The Skeptical Teacher

Musings of a science teacher & skeptic in an age of woo.

Posts Tagged ‘numbers’

Media Fail & Lotteries

Posted by mattusmaximus on January 22, 2011

This past December 17th, I saw a headline in my local paper which stunned me with the level of irresponsibility it displayed.  Back then the Powerball lottery was getting a lot of attention because the jackpot was up to a potential $25 million, and when such numbers start getting thrown around, people’s critical thinking skills go right out the window.  And it doesn’t help when the media joins the chorus of unreason…

First, there is the fallacy that when the jackpots are high, more people play because they “feel lucky that they’re going to win the BIG one!”  Of course, when more people play the lottery it actually decreases the odds that any specific person will win, yet this doesn’t stop the gullible from scarfing up the lottery tickets.

Then, there’s this horrible headline:

Wanna win Powerball? Try these numbers

For 13 years, a red ball with the number “20” printed on it has been whirling around with its numerical counterparts in an enclosed Powerball kettle waiting to potentially make someone a millionaire. That No. 20 red ball has made its way out of the kettle 49 times, the most of any of the numbered balls. No. 20 also is the second most common number on the five white balls that are selected in each Powerball drawing as well, behind 26 and ahead of 32, 16 and 42, a Daily Herald analysis of the numbers shows. …

This headline and the leading paragraphs of the article play directly into the gambler’s fallacy of “lucky numbers” – in reality there are no more or less “lucky” numbers.  In fact, the past performance of the lottery is in no way, shape, or form a predictor of the next random drawing of numbers.  The article cited above actually does attempt to be at least marginally responsible by interviewing a mathematician, though their discussion is buried in the article…

… While some gamblers may see that information as an edge, mathematicians and oddsmakers say it’s all just luck.

“The numbers and the pingpong balls have no memory,” said Jeff Bergen, a mathematics professor at DePaul University. “So whether a given number has come up once or twice or 10 times or never, it is no more or less likely to come up today than any other number.” …

Exactly.  Unfortunately, the “news” article quickly followed up the math professor’s advice with some anecdotes from believers in these supposed lucky numbers.  So how did the Powerball drawing in question go?  Here were the results of the Dec. 18th Powerball drawing:

04-11-19-33-43 and 14 as the Powerball

And remember, the so-called “lucky numbers” referenced in the article were 16, 20, 26, 32, 42, and 20 for the Powerball.  Not a single one of these numbers appeared in the drawing – NOT… ONE. So much for “lucky numbers.”
So how should one win the lottery?  Simple: by not playing it at all.  To sum up the best way of dealing with this foolishness, I like this comment which appeared in response to the article:
You have much better chances of most things than of winning the lottery–getting struck by lightning, dying in a plane or car crash, etc. The odds are astronomically low of winning the big prize. Invest that money instead, and you’d end up with far more in the long-term, even with the low interest rates.
As for the “news” paper which so irresponsibly reported this article, I can only say one thing…

Posted in mathematics, media woo | Tagged: , , , , , , , , , , , , , , , , , , , , , , , | 5 Comments »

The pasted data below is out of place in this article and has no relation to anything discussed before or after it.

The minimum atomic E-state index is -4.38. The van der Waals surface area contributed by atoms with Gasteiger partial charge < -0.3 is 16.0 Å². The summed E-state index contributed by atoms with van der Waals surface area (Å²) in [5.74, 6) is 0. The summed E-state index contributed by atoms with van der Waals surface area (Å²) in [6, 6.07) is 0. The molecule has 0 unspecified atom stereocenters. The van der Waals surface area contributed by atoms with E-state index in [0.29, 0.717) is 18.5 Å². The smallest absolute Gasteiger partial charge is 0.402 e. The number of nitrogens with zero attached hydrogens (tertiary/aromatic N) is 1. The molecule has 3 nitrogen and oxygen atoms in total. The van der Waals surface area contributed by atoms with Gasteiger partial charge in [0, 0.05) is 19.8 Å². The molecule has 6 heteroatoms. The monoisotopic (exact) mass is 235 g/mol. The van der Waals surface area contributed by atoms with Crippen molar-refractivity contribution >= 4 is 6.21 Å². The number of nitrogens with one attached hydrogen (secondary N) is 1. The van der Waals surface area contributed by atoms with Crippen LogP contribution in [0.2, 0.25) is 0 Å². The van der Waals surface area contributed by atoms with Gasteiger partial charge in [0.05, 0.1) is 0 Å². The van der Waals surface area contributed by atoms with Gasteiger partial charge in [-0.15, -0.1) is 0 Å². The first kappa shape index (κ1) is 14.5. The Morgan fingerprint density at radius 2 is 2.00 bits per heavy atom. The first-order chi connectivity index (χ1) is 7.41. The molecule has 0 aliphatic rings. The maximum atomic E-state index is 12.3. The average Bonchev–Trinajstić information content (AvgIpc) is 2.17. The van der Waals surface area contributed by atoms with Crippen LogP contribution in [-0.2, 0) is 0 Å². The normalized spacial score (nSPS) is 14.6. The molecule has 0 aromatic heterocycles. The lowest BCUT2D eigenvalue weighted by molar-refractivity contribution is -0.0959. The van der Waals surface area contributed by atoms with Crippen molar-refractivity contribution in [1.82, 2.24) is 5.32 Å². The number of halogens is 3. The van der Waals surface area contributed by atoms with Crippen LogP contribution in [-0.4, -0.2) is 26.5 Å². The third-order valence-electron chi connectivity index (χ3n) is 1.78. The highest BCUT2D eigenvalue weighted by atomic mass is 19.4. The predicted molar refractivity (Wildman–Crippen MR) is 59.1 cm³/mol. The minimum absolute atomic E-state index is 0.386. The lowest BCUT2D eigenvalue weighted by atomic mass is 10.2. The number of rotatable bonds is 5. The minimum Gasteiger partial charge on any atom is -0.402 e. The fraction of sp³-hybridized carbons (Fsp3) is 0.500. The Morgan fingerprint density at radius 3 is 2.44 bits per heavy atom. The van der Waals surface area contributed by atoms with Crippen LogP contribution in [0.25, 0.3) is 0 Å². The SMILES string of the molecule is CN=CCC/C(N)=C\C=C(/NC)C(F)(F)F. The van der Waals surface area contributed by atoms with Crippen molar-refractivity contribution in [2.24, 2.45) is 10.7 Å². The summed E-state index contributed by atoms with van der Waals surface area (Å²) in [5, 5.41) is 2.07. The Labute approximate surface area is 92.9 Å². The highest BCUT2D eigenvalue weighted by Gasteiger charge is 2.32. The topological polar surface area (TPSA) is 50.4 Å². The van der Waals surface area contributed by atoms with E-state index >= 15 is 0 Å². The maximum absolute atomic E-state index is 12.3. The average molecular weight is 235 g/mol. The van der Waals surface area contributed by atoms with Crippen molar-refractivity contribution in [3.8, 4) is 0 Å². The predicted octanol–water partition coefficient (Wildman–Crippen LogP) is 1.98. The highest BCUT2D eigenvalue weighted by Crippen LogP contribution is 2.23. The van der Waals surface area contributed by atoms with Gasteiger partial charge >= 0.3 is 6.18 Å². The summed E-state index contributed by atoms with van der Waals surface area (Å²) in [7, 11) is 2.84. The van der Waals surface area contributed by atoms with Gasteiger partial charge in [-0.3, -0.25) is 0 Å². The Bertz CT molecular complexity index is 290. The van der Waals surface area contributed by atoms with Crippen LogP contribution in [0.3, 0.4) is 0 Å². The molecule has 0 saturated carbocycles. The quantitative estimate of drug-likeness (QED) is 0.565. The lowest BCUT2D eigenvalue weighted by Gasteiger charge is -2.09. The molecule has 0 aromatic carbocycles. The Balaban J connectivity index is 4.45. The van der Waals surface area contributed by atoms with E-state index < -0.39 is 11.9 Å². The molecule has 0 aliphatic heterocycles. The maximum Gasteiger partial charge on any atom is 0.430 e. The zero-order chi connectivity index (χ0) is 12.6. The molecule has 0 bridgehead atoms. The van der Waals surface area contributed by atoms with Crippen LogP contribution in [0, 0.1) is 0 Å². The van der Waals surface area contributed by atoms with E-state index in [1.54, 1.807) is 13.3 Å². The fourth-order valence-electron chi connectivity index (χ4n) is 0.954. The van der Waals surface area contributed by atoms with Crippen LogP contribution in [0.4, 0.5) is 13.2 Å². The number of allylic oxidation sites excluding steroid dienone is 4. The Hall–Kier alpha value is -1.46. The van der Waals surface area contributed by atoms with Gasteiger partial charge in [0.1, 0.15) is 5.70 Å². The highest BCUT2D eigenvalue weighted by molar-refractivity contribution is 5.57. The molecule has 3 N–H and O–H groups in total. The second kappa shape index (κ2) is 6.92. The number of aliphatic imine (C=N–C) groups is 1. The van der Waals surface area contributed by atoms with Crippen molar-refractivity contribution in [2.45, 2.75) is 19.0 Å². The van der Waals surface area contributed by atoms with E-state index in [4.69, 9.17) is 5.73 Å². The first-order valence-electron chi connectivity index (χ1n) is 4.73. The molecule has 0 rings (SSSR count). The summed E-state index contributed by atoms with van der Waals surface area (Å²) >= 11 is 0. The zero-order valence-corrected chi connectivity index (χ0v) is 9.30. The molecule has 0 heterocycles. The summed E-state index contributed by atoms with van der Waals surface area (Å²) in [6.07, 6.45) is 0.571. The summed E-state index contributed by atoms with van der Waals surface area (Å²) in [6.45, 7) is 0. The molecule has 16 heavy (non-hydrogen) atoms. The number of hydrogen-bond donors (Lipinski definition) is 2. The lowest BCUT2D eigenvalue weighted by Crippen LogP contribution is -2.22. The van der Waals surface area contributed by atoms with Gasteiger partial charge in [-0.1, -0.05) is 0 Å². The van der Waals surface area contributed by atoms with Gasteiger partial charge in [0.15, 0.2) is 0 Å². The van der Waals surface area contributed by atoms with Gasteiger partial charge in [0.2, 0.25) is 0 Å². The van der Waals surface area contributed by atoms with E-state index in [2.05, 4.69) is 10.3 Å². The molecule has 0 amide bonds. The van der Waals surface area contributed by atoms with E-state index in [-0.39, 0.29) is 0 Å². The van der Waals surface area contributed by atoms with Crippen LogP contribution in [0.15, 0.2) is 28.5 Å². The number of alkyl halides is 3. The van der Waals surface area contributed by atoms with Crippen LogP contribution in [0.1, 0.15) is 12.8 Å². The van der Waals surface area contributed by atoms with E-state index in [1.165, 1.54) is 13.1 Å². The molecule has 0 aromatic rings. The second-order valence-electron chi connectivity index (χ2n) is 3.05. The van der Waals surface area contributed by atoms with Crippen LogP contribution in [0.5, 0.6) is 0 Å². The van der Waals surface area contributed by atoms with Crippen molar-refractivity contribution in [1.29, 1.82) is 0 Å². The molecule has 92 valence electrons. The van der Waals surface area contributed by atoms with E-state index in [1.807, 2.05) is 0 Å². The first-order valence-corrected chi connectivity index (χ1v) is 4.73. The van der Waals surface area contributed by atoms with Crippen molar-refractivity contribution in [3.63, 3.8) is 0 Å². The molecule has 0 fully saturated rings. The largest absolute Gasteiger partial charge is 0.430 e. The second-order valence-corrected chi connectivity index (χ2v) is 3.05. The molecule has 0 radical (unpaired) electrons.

Why So Much of Polling is B.S. — F**k You, Frank!

Posted by mattusmaximus on October 3, 2009

“The numbers don’t lie” goes an oft-quoted saying… and that’s true, for the most part.  Numbers don’t lie, but what does lie is the people who are reporting the numbers.  The recent brouhaha over health care reform in the United States has brought this fact about numbers & statistics into stark relief of late.  Most people, when they read a poll, don’t really think about the numbers all that much, or they are too innumerate to really understand what they’re reading – which is how so many are easily manipulated.  And oftentimes the polls are self-contradictory.

For example, look at this recent article – which is, refreshingly, a good example of critical thinking in the modern media – concerning the question of polling public opinion on health care reform…

Health care polls leave pols dizzy

Legislators hoping to learn what their constituents think about the issue — and how to vote to keep them happy — face a dizzying deluge of hard-to-reconcile data, some of which suggests that voters are more than a little confused, as well.

What to make of it, for example, when one poll finds that 63 percent think “death panels” are a “distortion” or “scare tactic,” and only 30 percent think the issue is “legitimate,” while another finds that 41 percent believe that people would die because “government panels” would prevent them from getting the treatment they needed?

Or when one survey finds that 55 percent of Americans support the public option, while another says 79 percent favor one — but also notes that only 37 percent people surveyed actually knew what “public option” meant?

And because there is such ambiguity in these polls, those with an agenda can usually cherry-pick whatever data they want to make a case for their particular argument.  Even changing the wording of a particular question just slightly can have a huge impact…

Read the rest of this entry »

Posted in mathematics, media woo, politics | Tagged: , , , , , , , , , , , , , , , , , , , , | 5 Comments »

Media Math

Posted by mattusmaximus on March 24, 2009

I saw this over at Wheat-dogg’s world, and I simply had to share it 😀

media math

Posted in humor, media woo | Tagged: , , , , , , , , , , , , , , , , , , , , | 1 Comment »

 
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